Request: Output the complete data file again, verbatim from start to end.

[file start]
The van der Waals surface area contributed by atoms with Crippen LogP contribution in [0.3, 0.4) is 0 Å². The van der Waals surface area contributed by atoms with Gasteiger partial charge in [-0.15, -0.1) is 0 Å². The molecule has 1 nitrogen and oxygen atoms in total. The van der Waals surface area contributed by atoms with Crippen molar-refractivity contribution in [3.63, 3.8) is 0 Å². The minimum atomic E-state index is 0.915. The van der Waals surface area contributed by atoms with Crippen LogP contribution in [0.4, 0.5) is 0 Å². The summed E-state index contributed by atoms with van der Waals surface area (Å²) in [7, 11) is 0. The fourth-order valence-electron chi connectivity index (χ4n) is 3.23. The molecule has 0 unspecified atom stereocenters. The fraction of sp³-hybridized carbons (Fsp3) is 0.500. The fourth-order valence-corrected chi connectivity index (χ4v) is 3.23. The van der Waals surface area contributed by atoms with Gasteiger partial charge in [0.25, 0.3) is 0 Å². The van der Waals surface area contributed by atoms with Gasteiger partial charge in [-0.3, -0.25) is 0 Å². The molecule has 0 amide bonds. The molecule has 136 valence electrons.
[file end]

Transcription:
The van der Waals surface area contributed by atoms with Crippen LogP contribution in [0.3, 0.4) is 0 Å². The van der Waals surface area contributed by atoms with Gasteiger partial charge in [-0.15, -0.1) is 0 Å². The molecule has 1 nitrogen and oxygen atoms in total. The van der Waals surface area contributed by atoms with Crippen molar-refractivity contribution in [3.63, 3.8) is 0 Å². The minimum atomic E-state index is 0.915. The van der Waals surface area contributed by atoms with Crippen LogP contribution in [0.4, 0.5) is 0 Å². The summed E-state index contributed by atoms with van der Waals surface area (Å²) in [7, 11) is 0. The fourth-order valence-electron chi connectivity index (χ4n) is 3.23. The molecule has 0 unspecified atom stereocenters. The fraction of sp³-hybridized carbons (Fsp3) is 0.500. The fourth-order valence-corrected chi connectivity index (χ4v) is 3.23. The van der Waals surface area contributed by atoms with Gasteiger partial charge in [0.25, 0.3) is 0 Å². The van der Waals surface area contributed by atoms with Gasteiger partial charge in [-0.3, -0.25) is 0 Å². The molecule has 0 amide bonds. The molecule has 136 valence electrons.